There is a way around this problem, though. By selecting the second of the two generals (Yoshitsune) you can play a purely strategic game. This means that the action sequences are decided in private by the computer and you’re not forced to play them yourself. It is a highly unsatisfactory solution though, because you’re not experiencing the game as it is meant to be played. Actually, Lords of the Rising Sun is a highly unsatisfactory game overall because I know that there’s a good game in there – I just can’t get to it!
The original Amiga version of Cinemaware‘s The Three Stooges was released in 1987.
With ‘mini games’ inspired by classic Three Stooges films, it features Larry, Moe and Curly on a quest to save an orphanage from an evil landlord.
The intro boasts of an ‘interactive movie’ (as is often the case in Cinemaware games), but in my opinion this is one of their least cinematic games.
Not that it’s bad – it isn’t – but it plays more like a regular game than something like The King of Chicago or Rocket Ranger, which have a lot of cut scenes. This game seems to centre around the animated sprites of the three main characters, rather than rely on a lot of cut scenes. Which is fine by me.
Playing The Three Stooges feels a bit like a board game, which is how the game was designed. Every move is decided by a button press, then the characters move and a mini game is played. The problem with this is that there are mousetraps on the board which will snap your finger if you point at them. Get caught six times and it’s game over.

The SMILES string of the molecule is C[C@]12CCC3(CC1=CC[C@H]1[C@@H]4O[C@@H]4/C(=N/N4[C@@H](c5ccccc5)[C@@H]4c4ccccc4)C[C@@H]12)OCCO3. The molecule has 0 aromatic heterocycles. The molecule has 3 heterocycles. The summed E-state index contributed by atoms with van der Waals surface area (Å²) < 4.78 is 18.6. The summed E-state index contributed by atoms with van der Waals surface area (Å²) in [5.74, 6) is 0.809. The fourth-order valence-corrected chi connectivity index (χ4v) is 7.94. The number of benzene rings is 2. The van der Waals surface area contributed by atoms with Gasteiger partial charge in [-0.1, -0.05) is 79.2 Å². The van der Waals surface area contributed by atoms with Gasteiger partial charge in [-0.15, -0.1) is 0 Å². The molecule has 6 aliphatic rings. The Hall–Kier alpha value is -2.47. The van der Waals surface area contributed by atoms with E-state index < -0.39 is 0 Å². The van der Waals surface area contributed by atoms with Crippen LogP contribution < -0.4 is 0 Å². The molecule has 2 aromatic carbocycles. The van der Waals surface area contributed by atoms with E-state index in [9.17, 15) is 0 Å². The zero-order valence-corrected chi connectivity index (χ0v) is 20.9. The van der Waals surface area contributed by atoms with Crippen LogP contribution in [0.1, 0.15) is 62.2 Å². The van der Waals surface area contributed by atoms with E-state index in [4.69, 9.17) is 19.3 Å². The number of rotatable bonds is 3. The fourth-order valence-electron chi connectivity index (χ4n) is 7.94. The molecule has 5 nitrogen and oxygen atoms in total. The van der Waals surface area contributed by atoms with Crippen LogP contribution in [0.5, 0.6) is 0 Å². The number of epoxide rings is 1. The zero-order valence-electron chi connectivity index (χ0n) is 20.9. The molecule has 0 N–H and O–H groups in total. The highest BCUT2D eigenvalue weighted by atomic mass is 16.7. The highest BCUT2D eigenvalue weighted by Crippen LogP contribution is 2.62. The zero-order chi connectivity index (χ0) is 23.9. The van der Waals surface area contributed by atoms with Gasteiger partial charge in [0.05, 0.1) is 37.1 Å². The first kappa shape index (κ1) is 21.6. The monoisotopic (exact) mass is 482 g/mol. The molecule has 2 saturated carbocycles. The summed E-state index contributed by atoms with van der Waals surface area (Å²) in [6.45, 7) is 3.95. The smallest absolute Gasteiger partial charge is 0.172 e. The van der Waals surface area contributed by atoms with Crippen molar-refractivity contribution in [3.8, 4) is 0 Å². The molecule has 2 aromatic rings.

The Three Stooges is not my favourite Cinemaware game, but is reasonable fun nonetheless. If you’re a Three Stooges fan you probably already know about it. 🙂
The Commodore 64 version of Cinemaware‘s Sinbad and the Throne of the Falcon is the version to play in my opinion – the earlier Amiga version of this excellent fantasy adventure game is uncharacteristically poor in terms of presentation.
Sinbad is a disk only release and succeeds in bringing the swashbuckling adventures of Baghdad’s favourite sailor, complete with monsters, magic, platforming sections, and sword fighting.
At the core of the game is an open-ended world map which you can travel around, exploring places and talking to people. Random action sequences intersperse the story, bringing various challenges. There’s sword fighting; ship sailing (avoiding rocks), side-scrolling platform running and jumping and rope climbing, and even a Cyclops boss battle!
Sinbad and the Throne of the Falcon is classic Cinemaware. Graphically, the Commodore 64 version is top quality (unlike the Amiga original). Gameplay wise it’s excellent too. It is an intriguing love letter to Ray Harryhausen films, and of adventure stories in general, and it works extremely well.